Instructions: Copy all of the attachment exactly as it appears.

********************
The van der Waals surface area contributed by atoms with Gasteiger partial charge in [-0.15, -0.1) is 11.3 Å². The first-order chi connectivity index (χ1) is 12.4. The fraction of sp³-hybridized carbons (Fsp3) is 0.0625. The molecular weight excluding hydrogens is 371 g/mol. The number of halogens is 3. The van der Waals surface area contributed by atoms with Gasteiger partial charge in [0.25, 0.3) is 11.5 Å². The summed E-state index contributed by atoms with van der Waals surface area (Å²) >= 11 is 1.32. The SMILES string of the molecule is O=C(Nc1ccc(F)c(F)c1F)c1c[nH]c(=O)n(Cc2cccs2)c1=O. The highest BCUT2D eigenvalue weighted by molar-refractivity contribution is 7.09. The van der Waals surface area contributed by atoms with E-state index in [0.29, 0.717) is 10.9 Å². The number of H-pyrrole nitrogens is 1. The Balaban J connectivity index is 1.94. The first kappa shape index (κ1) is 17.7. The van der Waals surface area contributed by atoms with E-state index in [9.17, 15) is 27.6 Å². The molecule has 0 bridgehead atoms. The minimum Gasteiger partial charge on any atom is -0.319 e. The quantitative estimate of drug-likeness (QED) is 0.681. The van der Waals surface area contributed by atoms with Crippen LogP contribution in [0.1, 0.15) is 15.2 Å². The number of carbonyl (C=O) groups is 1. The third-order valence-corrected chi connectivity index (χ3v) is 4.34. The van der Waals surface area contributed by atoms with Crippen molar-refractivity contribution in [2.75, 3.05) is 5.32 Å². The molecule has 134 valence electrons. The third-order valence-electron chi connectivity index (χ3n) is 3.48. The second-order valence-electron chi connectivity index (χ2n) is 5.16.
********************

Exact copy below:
The van der Waals surface area contributed by atoms with Gasteiger partial charge in [-0.15, -0.1) is 11.3 Å². The first-order chi connectivity index (χ1) is 12.4. The fraction of sp³-hybridized carbons (Fsp3) is 0.0625. The molecular weight excluding hydrogens is 371 g/mol. The number of halogens is 3. The van der Waals surface area contributed by atoms with Gasteiger partial charge in [0.25, 0.3) is 11.5 Å². The summed E-state index contributed by atoms with van der Waals surface area (Å²) >= 11 is 1.32. The SMILES string of the molecule is O=C(Nc1ccc(F)c(F)c1F)c1c[nH]c(=O)n(Cc2cccs2)c1=O. The highest BCUT2D eigenvalue weighted by molar-refractivity contribution is 7.09. The van der Waals surface area contributed by atoms with E-state index in [0.29, 0.717) is 10.9 Å². The number of H-pyrrole nitrogens is 1. The Balaban J connectivity index is 1.94. The first kappa shape index (κ1) is 17.7. The van der Waals surface area contributed by atoms with E-state index in [9.17, 15) is 27.6 Å². The molecule has 0 bridgehead atoms. The minimum Gasteiger partial charge on any atom is -0.319 e. The quantitative estimate of drug-likeness (QED) is 0.681. The van der Waals surface area contributed by atoms with Crippen LogP contribution in [0.1, 0.15) is 15.2 Å². The number of carbonyl (C=O) groups is 1. The third-order valence-corrected chi connectivity index (χ3v) is 4.34. The van der Waals surface area contributed by atoms with Crippen molar-refractivity contribution in [2.75, 3.05) is 5.32 Å². The molecule has 134 valence electrons. The third-order valence-electron chi connectivity index (χ3n) is 3.48. The second-order valence-electron chi connectivity index (χ2n) is 5.16.